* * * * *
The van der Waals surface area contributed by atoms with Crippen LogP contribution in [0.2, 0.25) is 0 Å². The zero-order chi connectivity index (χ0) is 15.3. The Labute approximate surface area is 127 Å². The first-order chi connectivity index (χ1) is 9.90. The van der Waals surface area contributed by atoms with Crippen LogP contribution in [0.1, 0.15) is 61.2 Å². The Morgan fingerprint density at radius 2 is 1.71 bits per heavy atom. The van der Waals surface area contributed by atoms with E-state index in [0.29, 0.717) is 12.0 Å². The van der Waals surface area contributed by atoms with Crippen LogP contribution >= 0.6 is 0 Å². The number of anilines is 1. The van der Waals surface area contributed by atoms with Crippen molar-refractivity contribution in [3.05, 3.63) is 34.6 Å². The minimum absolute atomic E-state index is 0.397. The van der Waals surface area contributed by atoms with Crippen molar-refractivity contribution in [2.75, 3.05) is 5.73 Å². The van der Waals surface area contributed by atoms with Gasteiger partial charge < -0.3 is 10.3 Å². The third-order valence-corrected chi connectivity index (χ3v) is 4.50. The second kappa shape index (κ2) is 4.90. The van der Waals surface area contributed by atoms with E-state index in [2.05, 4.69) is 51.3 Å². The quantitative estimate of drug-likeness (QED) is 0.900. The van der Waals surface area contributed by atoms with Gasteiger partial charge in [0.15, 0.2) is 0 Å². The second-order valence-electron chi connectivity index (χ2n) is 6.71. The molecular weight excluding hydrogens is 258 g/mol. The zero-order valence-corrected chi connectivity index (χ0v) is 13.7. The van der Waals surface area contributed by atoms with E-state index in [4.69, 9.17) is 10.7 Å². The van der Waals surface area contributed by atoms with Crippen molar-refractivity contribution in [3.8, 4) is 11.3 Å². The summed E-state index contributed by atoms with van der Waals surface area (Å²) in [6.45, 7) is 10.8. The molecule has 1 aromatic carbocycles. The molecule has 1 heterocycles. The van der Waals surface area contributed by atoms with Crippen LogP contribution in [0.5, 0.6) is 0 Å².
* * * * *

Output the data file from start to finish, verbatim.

The van der Waals surface area contributed by atoms with Crippen LogP contribution in [0.2, 0.25) is 0 Å². The zero-order chi connectivity index (χ0) is 15.3. The Labute approximate surface area is 127 Å². The first-order chi connectivity index (χ1) is 9.90. The van der Waals surface area contributed by atoms with Crippen LogP contribution in [0.1, 0.15) is 61.2 Å². The Morgan fingerprint density at radius 2 is 1.71 bits per heavy atom. The van der Waals surface area contributed by atoms with E-state index in [0.29, 0.717) is 12.0 Å². The van der Waals surface area contributed by atoms with Crippen LogP contribution >= 0.6 is 0 Å². The number of anilines is 1. The van der Waals surface area contributed by atoms with Crippen molar-refractivity contribution in [3.05, 3.63) is 34.6 Å². The minimum absolute atomic E-state index is 0.397. The van der Waals surface area contributed by atoms with Crippen molar-refractivity contribution in [2.75, 3.05) is 5.73 Å². The van der Waals surface area contributed by atoms with Gasteiger partial charge < -0.3 is 10.3 Å². The third-order valence-corrected chi connectivity index (χ3v) is 4.50. The second kappa shape index (κ2) is 4.90. The van der Waals surface area contributed by atoms with E-state index in [2.05, 4.69) is 51.3 Å². The quantitative estimate of drug-likeness (QED) is 0.900. The van der Waals surface area contributed by atoms with Gasteiger partial charge in [0.15, 0.2) is 0 Å². The second-order valence-electron chi connectivity index (χ2n) is 6.71. The molecular weight excluding hydrogens is 258 g/mol. The zero-order valence-corrected chi connectivity index (χ0v) is 13.7. The van der Waals surface area contributed by atoms with E-state index in [4.69, 9.17) is 10.7 Å². The van der Waals surface area contributed by atoms with Crippen molar-refractivity contribution in [3.8, 4) is 11.3 Å². The summed E-state index contributed by atoms with van der Waals surface area (Å²) in [6.45, 7) is 10.8. The molecule has 1 aromatic carbocycles. The molecule has 1 heterocycles. The van der Waals surface area contributed by atoms with Crippen LogP contribution in [0.5, 0.6) is 0 Å².